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What would have been the Maxwell's equations if there were magnetic monopoles?

by roshan2004
Tags: equations, magnetic, maxwell, monopoles
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roshan2004
#1
Apr23-12, 02:14 AM
P: 139
I am specifically talking about differential forms of Maxwell's equations here-
I think ( Tell me if I am incorrect here....) since the divergence of the magnetic field is zero, we have to say it is incorrect for my above problem, so the equation should have been the divergence of magnetic field is magnetic charge density divided by what ? ( Is it the permeability of free space ?)
Also, I think ( not too sure) the faraday's law: [itex]\frac{-\partial B}{\partial t}[/itex] is also incorerct here- but I am not sure why is it and what should have been the equation for the above condition ?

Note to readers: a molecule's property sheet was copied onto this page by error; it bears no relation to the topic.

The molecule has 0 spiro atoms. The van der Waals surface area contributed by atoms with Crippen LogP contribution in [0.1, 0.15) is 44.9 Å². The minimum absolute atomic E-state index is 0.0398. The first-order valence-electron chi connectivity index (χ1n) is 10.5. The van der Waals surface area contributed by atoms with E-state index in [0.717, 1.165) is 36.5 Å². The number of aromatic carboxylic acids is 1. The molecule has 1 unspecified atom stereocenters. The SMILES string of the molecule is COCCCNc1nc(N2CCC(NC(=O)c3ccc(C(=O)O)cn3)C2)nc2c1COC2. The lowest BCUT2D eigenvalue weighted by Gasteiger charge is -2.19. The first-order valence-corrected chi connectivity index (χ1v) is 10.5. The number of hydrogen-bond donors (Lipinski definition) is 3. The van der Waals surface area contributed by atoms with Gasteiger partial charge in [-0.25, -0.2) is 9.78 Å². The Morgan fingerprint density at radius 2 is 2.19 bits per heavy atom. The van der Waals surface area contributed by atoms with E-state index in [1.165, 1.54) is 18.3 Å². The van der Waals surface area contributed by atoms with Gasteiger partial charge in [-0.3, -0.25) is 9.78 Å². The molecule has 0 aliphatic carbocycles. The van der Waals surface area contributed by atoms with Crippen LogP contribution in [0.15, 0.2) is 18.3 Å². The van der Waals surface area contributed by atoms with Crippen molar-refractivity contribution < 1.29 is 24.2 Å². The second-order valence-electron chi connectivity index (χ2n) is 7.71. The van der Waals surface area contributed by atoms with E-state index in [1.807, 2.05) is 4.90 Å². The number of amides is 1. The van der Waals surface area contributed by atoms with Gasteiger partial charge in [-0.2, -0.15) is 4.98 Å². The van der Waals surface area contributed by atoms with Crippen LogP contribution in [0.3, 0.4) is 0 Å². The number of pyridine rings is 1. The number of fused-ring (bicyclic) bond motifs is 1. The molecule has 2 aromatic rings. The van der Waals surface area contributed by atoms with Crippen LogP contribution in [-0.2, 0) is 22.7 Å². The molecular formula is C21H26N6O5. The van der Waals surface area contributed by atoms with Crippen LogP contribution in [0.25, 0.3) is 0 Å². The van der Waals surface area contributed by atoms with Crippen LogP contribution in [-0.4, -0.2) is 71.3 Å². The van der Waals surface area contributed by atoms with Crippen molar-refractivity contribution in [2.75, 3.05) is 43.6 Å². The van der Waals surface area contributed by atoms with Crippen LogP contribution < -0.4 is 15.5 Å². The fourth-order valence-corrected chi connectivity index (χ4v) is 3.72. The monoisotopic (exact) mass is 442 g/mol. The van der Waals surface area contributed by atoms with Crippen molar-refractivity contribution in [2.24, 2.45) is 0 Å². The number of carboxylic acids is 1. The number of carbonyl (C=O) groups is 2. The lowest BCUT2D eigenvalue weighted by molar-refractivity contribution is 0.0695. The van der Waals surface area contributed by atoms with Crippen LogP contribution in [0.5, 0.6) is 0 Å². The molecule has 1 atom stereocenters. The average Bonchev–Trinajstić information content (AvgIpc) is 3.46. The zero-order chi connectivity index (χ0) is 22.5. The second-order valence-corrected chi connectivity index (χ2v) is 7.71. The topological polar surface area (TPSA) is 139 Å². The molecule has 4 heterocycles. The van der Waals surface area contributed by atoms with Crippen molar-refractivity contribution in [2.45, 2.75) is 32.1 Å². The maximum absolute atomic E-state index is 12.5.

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DaleSpam
#2
Apr23-12, 06:54 AM
Mentor
P: 16,985
http://en.wikipedia.org/wiki/Magneti....27s_equations
PhilDSP
#3
Apr24-12, 01:04 AM
P: 603
Heaviside's original rendition of the "Maxwell Equations" in vector form is expressed where a magnetic charge may be present. In his usage, he would normalize away the charge after the bulk of the calculations for any particular problem were done.

A charge, in Maxwell's theory is a more general concept than monopole, if by monopole you mean point singularity. A charge is a discontinuity of polarization and may therefore be a point, line segment, line or surface.

In Dirac theory and in related theories such as the Harmuth ansatz, the magnetic monopole or charge is not necessarily a persistent object. It can be created and evaporated in a very short period of time under certain conditions.


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